Nov 22 2011
Cellular Manufacturing versus Group Technology
Via Scoop.it – Cellular manufacturing
Arif Nurrahman’s article presents Cellular manufacturing (CM) as an application of Group Technology (GT). This is the view of GT experts like Burbidge in Production Flow Analysis, for example, but is at odds with the Lean approach, as explained, for example, in Sekine’s One-Piece Flow, or in Lean Assembly. Group Technology creates product families based on feature similarity, ignoring the demand structure. The Lean approach is to make it easiest to do what you do most often and therefore starts by classifying products as Runners, Repeaters and Strangers based on demand. Runners are few in number but have a sustained demand high enough to justify dedicated lines. At the opposite end of the spectrum are the many Strangers with low, sporadic demand that you make in a job shop. In-between are the Repeaters, for which you use Group Technology to arrange into families for which you build flexible lines.
Cellular Manufacturing versus Group Technology | Michel Baudin's ... | Cellular manufacturing | Scoop.it
November 26, 2011 @ 7:48 am
[…] Cellular Manufacturing versus Group Technology | Michel Baudin's … Post navigation. ← What is chaku chaku? definition and meaning. Nov 22 2011 … Recent Posts. What is chaku chaku? definition and meaning · Chaku-Chaku lines covered in the Manila Times today — When in the US press? Source: michelbaudin.com […]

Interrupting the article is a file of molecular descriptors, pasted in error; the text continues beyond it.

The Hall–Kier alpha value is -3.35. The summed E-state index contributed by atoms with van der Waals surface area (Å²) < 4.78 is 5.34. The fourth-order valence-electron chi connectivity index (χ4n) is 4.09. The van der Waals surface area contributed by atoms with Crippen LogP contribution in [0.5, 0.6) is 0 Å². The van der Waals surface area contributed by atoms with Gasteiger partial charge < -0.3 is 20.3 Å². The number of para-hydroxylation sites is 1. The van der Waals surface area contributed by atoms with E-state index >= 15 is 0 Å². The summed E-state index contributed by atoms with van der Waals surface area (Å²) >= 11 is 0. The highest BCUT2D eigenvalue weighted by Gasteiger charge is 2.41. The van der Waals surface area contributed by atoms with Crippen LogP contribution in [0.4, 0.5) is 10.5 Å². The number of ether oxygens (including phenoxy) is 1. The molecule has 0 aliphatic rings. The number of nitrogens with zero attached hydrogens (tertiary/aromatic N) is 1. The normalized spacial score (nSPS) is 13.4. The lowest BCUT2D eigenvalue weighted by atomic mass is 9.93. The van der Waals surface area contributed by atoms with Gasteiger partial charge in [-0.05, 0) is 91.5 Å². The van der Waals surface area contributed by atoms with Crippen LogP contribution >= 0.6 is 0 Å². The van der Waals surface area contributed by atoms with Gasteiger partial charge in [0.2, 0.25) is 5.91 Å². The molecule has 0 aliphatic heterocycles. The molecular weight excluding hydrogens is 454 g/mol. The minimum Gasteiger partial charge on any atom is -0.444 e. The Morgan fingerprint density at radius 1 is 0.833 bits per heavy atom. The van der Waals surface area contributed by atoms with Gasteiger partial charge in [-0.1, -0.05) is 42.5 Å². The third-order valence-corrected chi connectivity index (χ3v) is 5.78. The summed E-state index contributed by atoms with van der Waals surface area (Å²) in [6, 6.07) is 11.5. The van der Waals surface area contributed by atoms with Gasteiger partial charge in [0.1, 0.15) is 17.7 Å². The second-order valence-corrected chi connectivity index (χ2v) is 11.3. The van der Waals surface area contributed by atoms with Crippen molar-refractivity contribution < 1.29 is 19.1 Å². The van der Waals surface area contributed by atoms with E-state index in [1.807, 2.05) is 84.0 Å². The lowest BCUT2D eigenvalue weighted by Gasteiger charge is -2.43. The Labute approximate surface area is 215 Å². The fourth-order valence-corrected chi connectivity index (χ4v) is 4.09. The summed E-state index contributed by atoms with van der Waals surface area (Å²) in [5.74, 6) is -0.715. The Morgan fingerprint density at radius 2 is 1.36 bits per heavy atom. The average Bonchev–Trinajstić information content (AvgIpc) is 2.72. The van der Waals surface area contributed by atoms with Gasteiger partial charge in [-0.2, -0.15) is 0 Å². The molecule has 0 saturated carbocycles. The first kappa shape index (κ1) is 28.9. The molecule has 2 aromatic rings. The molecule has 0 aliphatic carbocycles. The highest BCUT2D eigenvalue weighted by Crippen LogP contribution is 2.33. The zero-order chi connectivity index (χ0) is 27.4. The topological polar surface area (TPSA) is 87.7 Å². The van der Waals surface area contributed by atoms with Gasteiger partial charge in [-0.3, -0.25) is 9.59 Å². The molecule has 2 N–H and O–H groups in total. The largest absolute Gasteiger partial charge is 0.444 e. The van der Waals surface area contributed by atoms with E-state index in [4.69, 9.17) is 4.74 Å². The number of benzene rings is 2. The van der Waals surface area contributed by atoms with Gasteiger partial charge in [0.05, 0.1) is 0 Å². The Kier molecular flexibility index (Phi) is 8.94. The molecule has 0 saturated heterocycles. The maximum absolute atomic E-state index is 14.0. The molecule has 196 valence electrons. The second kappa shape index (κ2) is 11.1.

December 31, 2011 @ 6:50 am
Dr. Gordon Knowles, in the IIE discussion group on LinkedIn, asked:
Jim Crockett elaborated as follows:
December 31, 2011 @ 6:55 am
Tony Mafera, in the IIE discussion group on LinkedIn, commented as follows:
December 31, 2011 @ 7:35 am
Thomas J. Sowell, in the Lean & Kaizen discussion group on LinkedIn, commented as follows:
Many Lean cells do not cover manufacturing operations from start to finish but only a segment of the process. This may be because some of the operations in the process are still performed on monuments that cannot be dedicated to the cell, or because the process is too long for a single cell.
One of the key characteristics of the cell concept is the small team that operates it, and it cannot exceed 8 members for the positive group dynamics to occur. If your process requires 50 operators from start to finish, you cannot run it in a single cell.
If you collocate all the resources needed for this process, you may have a focused factory, but not a cell.
Shortage of skills, not yet – but very soon – a wake up call (part 2) | Wiegand’s Watch | Michel Baudin's Blog
March 7, 2014 @ 4:46 pm
[…] the functional, or job-shop, organization is not wrong for everything. Once you have done your Runner/Repeater/Stranger analysis, it is actually what you need for Strangers. And it is not always wrong in office work […]